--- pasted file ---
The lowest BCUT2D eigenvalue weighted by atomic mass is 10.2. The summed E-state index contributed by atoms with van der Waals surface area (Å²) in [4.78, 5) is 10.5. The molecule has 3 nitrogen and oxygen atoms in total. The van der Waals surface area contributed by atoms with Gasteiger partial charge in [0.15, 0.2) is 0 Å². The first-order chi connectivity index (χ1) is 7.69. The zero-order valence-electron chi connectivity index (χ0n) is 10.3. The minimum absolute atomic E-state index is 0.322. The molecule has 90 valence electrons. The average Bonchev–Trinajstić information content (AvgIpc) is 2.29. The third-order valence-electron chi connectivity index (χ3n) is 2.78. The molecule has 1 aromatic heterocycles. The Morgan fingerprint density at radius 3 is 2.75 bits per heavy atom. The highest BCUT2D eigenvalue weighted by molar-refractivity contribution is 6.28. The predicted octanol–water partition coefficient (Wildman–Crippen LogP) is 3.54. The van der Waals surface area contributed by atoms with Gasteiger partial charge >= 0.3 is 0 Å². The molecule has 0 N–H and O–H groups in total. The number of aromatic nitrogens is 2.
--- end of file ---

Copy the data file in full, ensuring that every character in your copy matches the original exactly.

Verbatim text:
The lowest BCUT2D eigenvalue weighted by atomic mass is 10.2. The summed E-state index contributed by atoms with van der Waals surface area (Å²) in [4.78, 5) is 10.5. The molecule has 3 nitrogen and oxygen atoms in total. The van der Waals surface area contributed by atoms with Gasteiger partial charge in [0.15, 0.2) is 0 Å². The first-order chi connectivity index (χ1) is 7.69. The zero-order valence-electron chi connectivity index (χ0n) is 10.3. The minimum absolute atomic E-state index is 0.322. The molecule has 90 valence electrons. The average Bonchev–Trinajstić information content (AvgIpc) is 2.29. The third-order valence-electron chi connectivity index (χ3n) is 2.78. The molecule has 1 aromatic heterocycles. The Morgan fingerprint density at radius 3 is 2.75 bits per heavy atom. The highest BCUT2D eigenvalue weighted by molar-refractivity contribution is 6.28. The predicted octanol–water partition coefficient (Wildman–Crippen LogP) is 3.54. The van der Waals surface area contributed by atoms with Gasteiger partial charge >= 0.3 is 0 Å². The molecule has 0 N–H and O–H groups in total. The number of aromatic nitrogens is 2.